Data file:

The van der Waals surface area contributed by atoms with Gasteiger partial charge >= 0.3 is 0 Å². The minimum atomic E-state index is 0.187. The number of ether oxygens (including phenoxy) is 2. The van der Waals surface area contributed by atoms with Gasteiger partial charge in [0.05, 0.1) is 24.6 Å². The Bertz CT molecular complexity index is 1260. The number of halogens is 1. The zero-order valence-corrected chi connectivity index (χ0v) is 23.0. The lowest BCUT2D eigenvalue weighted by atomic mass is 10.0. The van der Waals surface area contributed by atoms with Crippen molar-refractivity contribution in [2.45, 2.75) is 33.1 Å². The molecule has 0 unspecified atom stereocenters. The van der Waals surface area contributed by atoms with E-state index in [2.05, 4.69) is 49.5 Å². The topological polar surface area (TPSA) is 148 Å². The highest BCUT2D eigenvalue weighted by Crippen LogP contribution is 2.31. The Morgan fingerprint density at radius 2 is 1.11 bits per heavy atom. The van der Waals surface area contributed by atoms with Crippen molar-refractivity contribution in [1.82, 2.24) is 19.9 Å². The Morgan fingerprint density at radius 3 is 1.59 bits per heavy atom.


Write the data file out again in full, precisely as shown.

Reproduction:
The van der Waals surface area contributed by atoms with Gasteiger partial charge >= 0.3 is 0 Å². The minimum atomic E-state index is 0.187. The number of ether oxygens (including phenoxy) is 2. The van der Waals surface area contributed by atoms with Gasteiger partial charge in [0.05, 0.1) is 24.6 Å². The Bertz CT molecular complexity index is 1260. The number of halogens is 1. The zero-order valence-corrected chi connectivity index (χ0v) is 23.0. The lowest BCUT2D eigenvalue weighted by atomic mass is 10.0. The van der Waals surface area contributed by atoms with Crippen molar-refractivity contribution in [2.45, 2.75) is 33.1 Å². The molecule has 0 unspecified atom stereocenters. The van der Waals surface area contributed by atoms with E-state index in [2.05, 4.69) is 49.5 Å². The topological polar surface area (TPSA) is 148 Å². The highest BCUT2D eigenvalue weighted by Crippen LogP contribution is 2.31. The Morgan fingerprint density at radius 2 is 1.11 bits per heavy atom. The van der Waals surface area contributed by atoms with Crippen molar-refractivity contribution in [1.82, 2.24) is 19.9 Å². The Morgan fingerprint density at radius 3 is 1.59 bits per heavy atom.